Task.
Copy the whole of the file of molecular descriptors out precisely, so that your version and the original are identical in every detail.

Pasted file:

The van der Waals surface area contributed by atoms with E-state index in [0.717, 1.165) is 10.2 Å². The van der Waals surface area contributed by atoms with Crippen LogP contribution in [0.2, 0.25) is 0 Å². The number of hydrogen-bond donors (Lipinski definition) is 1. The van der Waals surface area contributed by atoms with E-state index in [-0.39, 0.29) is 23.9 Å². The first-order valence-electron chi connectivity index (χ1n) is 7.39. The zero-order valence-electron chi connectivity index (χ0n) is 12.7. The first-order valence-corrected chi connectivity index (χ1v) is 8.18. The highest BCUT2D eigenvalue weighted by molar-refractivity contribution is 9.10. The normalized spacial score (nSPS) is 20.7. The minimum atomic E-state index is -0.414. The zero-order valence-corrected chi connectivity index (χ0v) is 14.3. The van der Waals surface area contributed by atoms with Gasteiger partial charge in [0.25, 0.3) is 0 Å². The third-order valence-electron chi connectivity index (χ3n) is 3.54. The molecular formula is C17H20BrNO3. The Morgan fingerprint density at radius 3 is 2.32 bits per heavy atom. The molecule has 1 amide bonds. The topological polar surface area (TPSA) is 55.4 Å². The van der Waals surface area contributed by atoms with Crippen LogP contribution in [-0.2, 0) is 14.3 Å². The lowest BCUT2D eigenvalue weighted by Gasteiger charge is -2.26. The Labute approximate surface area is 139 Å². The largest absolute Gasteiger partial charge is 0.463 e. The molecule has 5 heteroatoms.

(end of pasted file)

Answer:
The van der Waals surface area contributed by atoms with E-state index in [0.717, 1.165) is 10.2 Å². The van der Waals surface area contributed by atoms with Crippen LogP contribution in [0.2, 0.25) is 0 Å². The number of hydrogen-bond donors (Lipinski definition) is 1. The van der Waals surface area contributed by atoms with E-state index in [-0.39, 0.29) is 23.9 Å². The first-order valence-electron chi connectivity index (χ1n) is 7.39. The zero-order valence-electron chi connectivity index (χ0n) is 12.7. The first-order valence-corrected chi connectivity index (χ1v) is 8.18. The highest BCUT2D eigenvalue weighted by molar-refractivity contribution is 9.10. The normalized spacial score (nSPS) is 20.7. The minimum atomic E-state index is -0.414. The zero-order valence-corrected chi connectivity index (χ0v) is 14.3. The van der Waals surface area contributed by atoms with Gasteiger partial charge in [0.25, 0.3) is 0 Å². The third-order valence-electron chi connectivity index (χ3n) is 3.54. The molecular formula is C17H20BrNO3. The Morgan fingerprint density at radius 3 is 2.32 bits per heavy atom. The molecule has 1 amide bonds. The topological polar surface area (TPSA) is 55.4 Å². The van der Waals surface area contributed by atoms with Crippen LogP contribution in [-0.2, 0) is 14.3 Å². The lowest BCUT2D eigenvalue weighted by Gasteiger charge is -2.26. The Labute approximate surface area is 139 Å². The largest absolute Gasteiger partial charge is 0.463 e. The molecule has 5 heteroatoms.